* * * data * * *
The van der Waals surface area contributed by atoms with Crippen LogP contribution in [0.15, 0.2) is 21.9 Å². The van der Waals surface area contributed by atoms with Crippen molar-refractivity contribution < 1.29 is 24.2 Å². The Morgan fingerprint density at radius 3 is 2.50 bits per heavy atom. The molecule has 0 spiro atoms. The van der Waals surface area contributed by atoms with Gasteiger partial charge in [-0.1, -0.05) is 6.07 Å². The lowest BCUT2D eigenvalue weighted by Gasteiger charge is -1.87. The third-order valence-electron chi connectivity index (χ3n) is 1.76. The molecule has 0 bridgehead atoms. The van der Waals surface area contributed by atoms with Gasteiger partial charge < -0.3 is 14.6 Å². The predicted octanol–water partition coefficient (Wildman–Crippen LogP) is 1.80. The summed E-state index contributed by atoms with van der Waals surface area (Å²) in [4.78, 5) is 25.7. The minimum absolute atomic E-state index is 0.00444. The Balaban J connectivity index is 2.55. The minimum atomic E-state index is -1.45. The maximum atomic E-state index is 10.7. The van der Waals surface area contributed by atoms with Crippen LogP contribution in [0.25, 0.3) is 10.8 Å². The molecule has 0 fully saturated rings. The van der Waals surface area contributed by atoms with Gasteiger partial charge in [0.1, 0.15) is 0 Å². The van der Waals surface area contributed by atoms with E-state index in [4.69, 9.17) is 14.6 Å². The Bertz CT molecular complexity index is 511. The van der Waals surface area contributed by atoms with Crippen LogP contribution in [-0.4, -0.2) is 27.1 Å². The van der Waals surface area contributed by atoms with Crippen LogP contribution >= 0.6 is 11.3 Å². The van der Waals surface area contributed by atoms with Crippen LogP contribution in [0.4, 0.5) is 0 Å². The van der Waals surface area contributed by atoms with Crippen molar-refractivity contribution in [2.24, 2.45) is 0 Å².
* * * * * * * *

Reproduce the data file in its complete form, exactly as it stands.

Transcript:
The van der Waals surface area contributed by atoms with Crippen LogP contribution in [0.15, 0.2) is 21.9 Å². The van der Waals surface area contributed by atoms with Crippen molar-refractivity contribution < 1.29 is 24.2 Å². The Morgan fingerprint density at radius 3 is 2.50 bits per heavy atom. The molecule has 0 spiro atoms. The van der Waals surface area contributed by atoms with Gasteiger partial charge in [-0.1, -0.05) is 6.07 Å². The lowest BCUT2D eigenvalue weighted by Gasteiger charge is -1.87. The third-order valence-electron chi connectivity index (χ3n) is 1.76. The molecule has 0 bridgehead atoms. The van der Waals surface area contributed by atoms with Gasteiger partial charge < -0.3 is 14.6 Å². The predicted octanol–water partition coefficient (Wildman–Crippen LogP) is 1.80. The summed E-state index contributed by atoms with van der Waals surface area (Å²) in [4.78, 5) is 25.7. The minimum absolute atomic E-state index is 0.00444. The Balaban J connectivity index is 2.55. The minimum atomic E-state index is -1.45. The maximum atomic E-state index is 10.7. The van der Waals surface area contributed by atoms with Crippen LogP contribution in [0.25, 0.3) is 10.8 Å². The molecule has 0 fully saturated rings. The van der Waals surface area contributed by atoms with Gasteiger partial charge in [0.1, 0.15) is 0 Å². The van der Waals surface area contributed by atoms with E-state index in [4.69, 9.17) is 14.6 Å². The Bertz CT molecular complexity index is 511. The van der Waals surface area contributed by atoms with Crippen LogP contribution in [-0.4, -0.2) is 27.1 Å². The van der Waals surface area contributed by atoms with Crippen LogP contribution >= 0.6 is 11.3 Å². The van der Waals surface area contributed by atoms with Crippen LogP contribution in [0.4, 0.5) is 0 Å². The van der Waals surface area contributed by atoms with Crippen molar-refractivity contribution in [2.24, 2.45) is 0 Å².